Honor your father and your mother (20:12). This verse has been subjected to many interpretations. Most ancient readers would have understood this as an admonition to care for one’s elderly parents. There is ample ancient Near Eastern evidence to support this. The Akkadian term palāḫu, like the Hebrew verb (kibbēd) used here, means “to revere, treat reverently.” The term palāḫu also designates the responsibility of a son or, less often, a daughter to provide food and other necessary items to one or both parents. Texts from the site of Emar in Syria, for example, use palāḫu as a synonym for the term wabālu, which means “to carry/support” and frequently occurs in texts that require adult children to support aging parents.
Walton, J. H. (2009). Zondervan Illustrated Bible Backgrounds Commentary (Old Testament): Genesis, Exodus, Leviticus, Numbers, Deuteronomy (Vol. 1, p. 233). Grand Rapids, MI: Zondervan.
Just like children need support when they are young and vulnerable, those of us who live long enough will reach the end of our strength before the end of our days. Seems simple enough.
Caring for Parents
News story from today, chosen by Google from the Boston Herald.
A 75-year-old woman withered away helplessly in a frigid Stoughton basement while under the care of a suspect facing criminal charges in what cops said was “one of the worst cases of elder abuse and neglect we’ve ever seen.”
The victim “had sores that were down to the bone” and was malnourished and dehydrated when police found her in a cramped 8-by-10 corner of the basement of her caregiver’s home, Stoughton police executive officer Robert Devine said.
“It was more like a cell than a room,” he said. “The thermostat on the wall read 51 degrees. It was just, it was deplorable.”
Sandra Lucien-Calixte, 48, was charged Feb. 21 with committing serious injury to an elder or disabled person, Devine said. Police disclosed the arrest yesterday.
Cops began investigating Feb. 16, after firefighters responded to a report of low blood pressure. The victim’s body was so still, firefighters thought she was dead.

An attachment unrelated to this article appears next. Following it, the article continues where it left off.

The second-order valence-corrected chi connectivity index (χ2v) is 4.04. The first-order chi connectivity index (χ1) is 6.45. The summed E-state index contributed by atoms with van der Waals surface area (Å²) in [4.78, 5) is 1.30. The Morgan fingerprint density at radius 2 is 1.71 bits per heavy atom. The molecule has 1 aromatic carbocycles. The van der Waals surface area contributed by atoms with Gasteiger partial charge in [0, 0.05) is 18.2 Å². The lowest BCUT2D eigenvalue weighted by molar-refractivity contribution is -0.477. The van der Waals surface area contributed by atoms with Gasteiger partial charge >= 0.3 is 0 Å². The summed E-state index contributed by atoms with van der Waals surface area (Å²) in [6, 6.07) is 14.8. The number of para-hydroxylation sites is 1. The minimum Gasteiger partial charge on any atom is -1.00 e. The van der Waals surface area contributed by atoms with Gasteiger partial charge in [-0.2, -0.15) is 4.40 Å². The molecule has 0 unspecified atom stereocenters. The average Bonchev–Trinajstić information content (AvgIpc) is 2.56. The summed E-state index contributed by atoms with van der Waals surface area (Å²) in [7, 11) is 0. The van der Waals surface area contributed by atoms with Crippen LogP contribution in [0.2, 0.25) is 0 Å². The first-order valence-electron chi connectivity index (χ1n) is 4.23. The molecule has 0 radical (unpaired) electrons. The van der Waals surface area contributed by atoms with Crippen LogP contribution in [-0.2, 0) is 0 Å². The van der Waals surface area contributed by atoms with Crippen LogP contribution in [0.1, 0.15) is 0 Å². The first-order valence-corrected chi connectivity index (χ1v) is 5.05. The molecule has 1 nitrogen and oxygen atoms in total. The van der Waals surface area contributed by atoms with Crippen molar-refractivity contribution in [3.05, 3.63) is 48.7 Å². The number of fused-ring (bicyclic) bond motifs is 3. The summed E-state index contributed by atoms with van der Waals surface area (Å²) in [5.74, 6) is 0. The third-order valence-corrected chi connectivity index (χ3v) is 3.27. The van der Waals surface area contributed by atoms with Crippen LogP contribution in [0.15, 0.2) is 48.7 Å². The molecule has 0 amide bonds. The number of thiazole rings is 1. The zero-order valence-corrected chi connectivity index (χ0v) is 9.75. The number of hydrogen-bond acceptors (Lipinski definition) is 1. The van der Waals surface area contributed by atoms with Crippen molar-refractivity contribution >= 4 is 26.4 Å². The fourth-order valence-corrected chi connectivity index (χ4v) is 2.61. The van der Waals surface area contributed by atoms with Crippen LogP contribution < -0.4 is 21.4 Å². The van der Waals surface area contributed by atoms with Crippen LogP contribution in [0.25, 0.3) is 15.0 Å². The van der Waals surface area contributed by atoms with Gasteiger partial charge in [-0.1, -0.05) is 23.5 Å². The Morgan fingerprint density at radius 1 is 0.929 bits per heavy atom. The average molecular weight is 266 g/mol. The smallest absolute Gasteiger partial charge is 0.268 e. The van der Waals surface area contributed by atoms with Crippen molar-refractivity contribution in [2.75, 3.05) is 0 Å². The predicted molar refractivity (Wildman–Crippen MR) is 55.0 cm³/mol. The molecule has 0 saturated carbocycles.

“She was just sitting there, wasting away,” Devine said.
When she was brought to Good Samaritan Hospital in Brockton — where she also was treated for sores in January — she weighed just 78 pounds, a physician’s assistant told cops, and was diagnosed with renal failure due to neglect. She was covered in urine and had a filthy makeshift catheter that was not attached to any bag.
A police report described Lucien-Calixte as the victim’s niece, and the suspect told police that she brought the woman into her home “out of the goodness of her heart because no one was willing or able to do so,” the report said. Authorities were unable to confirm the relationship yesterday.
Police said their efforts to contact the victim’s family have been unsuccessful.
This is not a story of the brutality of a Communist dictator. This is a story from the most affluent, powerful nation on earth where our politics gives more money to seniors than it does to children.
While this is a case that is unusual enough to make the news, what doesn’t make the news are the thousands of aging Americans who are languishing in ignoble nursing homes. If this is the case in a prosperous country, what does it look like around the world? Do you know that part of the reason Japan feverishly develops robot technology is because in their aging society they are hoping that robots will help care for their elders? As many of you know far better than I, growing old is not easy and there are many sides to this story of loss.
Old Age is not Cute